The risks of the need to succeed at any cost

The risks of the need to succeed at any cost

How

And then we come to 'How' all of this will be achieved? And this is where history has a lot to teach us - not least that we would probably not be in this position now if we had managed to systematically sort out the 'how' in any of our previous NHS incarnations.

What we might expect to find: An elegant but busy governance structure diagram with Programme Boards, Committees, Locality Groups, Enabling Workstream Groups, Programme Offices and all the other bureaucratic paraphernalia. These structures are often a dense scaffolding confection that contains little more than thin air or platitudes - and moreover miraculously appear in mid-air built downwards. These structures will usually have a costed 'Programme Office' but will largely ignore the input costs of the time of those required to prepare for and attend the myriad of meetings and make no mention of the opportunity costs imposed because they are not running their own organisations and keeping today's business on the road. There will probably be little or no mention of the modern digital infrastructure that will support the process.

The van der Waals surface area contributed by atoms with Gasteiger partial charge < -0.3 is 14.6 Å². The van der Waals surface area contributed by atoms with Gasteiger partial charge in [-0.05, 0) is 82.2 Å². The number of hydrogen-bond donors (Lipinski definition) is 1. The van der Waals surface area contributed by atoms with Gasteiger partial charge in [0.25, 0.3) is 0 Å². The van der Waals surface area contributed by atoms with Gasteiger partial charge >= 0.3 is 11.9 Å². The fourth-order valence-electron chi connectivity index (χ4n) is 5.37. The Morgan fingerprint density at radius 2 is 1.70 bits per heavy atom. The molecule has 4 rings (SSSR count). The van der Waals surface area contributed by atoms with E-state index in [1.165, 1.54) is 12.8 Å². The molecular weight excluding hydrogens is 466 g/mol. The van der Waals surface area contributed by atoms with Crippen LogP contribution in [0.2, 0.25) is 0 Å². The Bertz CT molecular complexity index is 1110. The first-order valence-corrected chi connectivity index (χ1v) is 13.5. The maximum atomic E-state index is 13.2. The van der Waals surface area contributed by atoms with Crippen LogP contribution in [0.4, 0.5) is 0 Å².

How many of these STPs will have a single coherent model of change at the core of the 'How'? How many of the platitudes of co-design, co-production, leadership, shared purpose, team building  and workforce development will be given backbone by a simple clear description of how front-line teams will tackle the challenges they are being set? Is there a clearly described, core system-wide change methodology that will be used consistently by every team and organisation (there is a place for a nice process diagram here - and here is an introduction to one I did earlier!)? What are the core capabilities and capacities that front-line teams - the 'Poor Bloody Infantry' of change - require to deliver this Standard Operating Procedure (SOP) for change and how will this be developed? 
Is the governance structure built from the ground-up as an enabling scaffolding for front-line teams - one that aligns with the single coherent model of change and that actually embodies in the way it conducts business the flexibility, agility and rapid learning that characterises successful and energetic change? Is the cost of the governance structure worth it and indeed why would anybody want to bother turning up after the first two interminable meetings?
Is there a modern digital collaboration infrastructure in place to support the front-line teams and the programme as a whole - or is it email and attachments as usual? Was it even used to develop the STP in the first place?

So the challenge for both STPs and those assessing them:

If you always start from where you have always started, do not be surprised if you end up where you have always ended up, feeling much as you have always felt.